Curry probably isn't physically durable enough to literally do what Westbrook does. However, I would argue that thanks to his efficiency and the space he provides, he doesn't need to be. What team on the league do you think you could add Curry to and still not make the second round? Because I don't think there is one.

Curry probably couldn't take 40 shots a game. But he wouldn't need to. He provides value off-the-ball (Westbrook generally doesn't, as he's a historically reluctant screener and cutter, though he's very good at both when he does them).He can help his team without *needing* to have the ball in his hands all the time.

"He has an elite coach, an elite GM, elite/proven bench guys, and all-star and MVP-level teammates. And all of those things are in place to maximize his potential. Sure, he could really use an ideal pick and pop and roll big man, but then so could Westbrook.

Westbrook has a decent coach, a GM that has made lemonade out of lemons, but has constructed a roster without any consistent shooting, and an all-star teammate that for the first time in his entire career, elevated his game to MVP-level."

I will point out that Curry won one title and came within a great Kyrie shot of winning another without any other MVPs around. His bench has always generally been pretty thin, particularly in the frontcourt.

I will also point out that back when Curry made it to the second round (and won as the 6 seed to get there) with a mediocre coach in 2013 (the team's only All-Star at that point was David Lee, who... isn't Paul George. Klay was there, but not yet Klay.). In 2014 Steph was the team's only All-Star (though Klay was rounding into shape) and they went 7 against the Clippers (on the road). I would argue that the talent on those two teams, which won 47 and 51 games respectively and featured no MVP candidates (let alone two) was pretty comparable to what RWB has had the last two years.

Perhaps less-so the 2014 team, which had Iggy and an emerging Klay (and the beginning of Draymond, though at that point he was only playing 22 mpg mostly as a swing and had not yet been unlocked as a playmaker or defender), but all the same: even if you want to say coaching and talent are the distinction, Curry was making more noise in the playoffs before he had those advantages.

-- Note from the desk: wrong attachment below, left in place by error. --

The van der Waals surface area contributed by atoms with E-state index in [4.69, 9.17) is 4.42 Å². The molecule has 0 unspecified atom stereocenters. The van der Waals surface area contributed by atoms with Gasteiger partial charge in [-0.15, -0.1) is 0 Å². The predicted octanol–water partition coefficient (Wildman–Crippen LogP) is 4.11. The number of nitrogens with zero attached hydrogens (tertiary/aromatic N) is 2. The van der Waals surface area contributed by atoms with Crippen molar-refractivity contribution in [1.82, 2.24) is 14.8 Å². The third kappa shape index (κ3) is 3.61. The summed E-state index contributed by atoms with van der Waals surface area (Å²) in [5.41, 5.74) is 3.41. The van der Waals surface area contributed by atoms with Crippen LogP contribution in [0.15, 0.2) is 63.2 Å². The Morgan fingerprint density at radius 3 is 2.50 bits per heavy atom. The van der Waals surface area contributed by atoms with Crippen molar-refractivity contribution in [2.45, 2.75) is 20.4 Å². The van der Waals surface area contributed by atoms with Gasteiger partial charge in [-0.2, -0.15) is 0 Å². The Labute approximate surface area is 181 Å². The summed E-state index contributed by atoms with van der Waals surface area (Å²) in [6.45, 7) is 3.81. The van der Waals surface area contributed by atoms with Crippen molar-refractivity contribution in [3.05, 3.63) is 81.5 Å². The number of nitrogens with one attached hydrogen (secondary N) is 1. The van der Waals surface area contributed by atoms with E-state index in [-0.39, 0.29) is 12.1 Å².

Moreover, he was remaining effective in the playoffs; he shot 44/39/90 over that stretch with 23/8 per game. He was just learning to be a plus defender, but he was at least trying (and that's more excusable for a year 4 player than a year 11 one).

And yes, both years his team was much better with him on the court than off it, at least by the numbers.

Anyhow, Curry has definitely proved he can be the best player on a title team. Westbrook hasn't.

Heck, you talk about how lucky Curry is to have Durant; he's gotten two titles in two years with him so far. RWB had him for eight years and didn't get any.

At Wednesday, May 01, 2019 2:54:00 PM, Blogger Jordan said...


Love when you post. You typically get good discussions going.

My last post was uber rushed (typos and incomplete thoughts and all). I didn't quite explain myself the way I wanted to. I agree that Curry has proven more. There isn't really any question. A pair of MVPs, 3 rings and counting, 73 wins, etc. I also agree that Curry is more valuable than Westbrook because his skillset is universal. He's plug and play to the nth degree (which is why he and KD just blended so seamlessly). I believe we've had similar discussions in posts of yesteryear.

What I meant by the 40 shots, not being able to shoulder as large of a burden, etc., is when talking about the "best guard". I believe our previous discussions revolved around best player vs. most valuable, which is pretty much what we're discussing here just slightly more specific to best guard.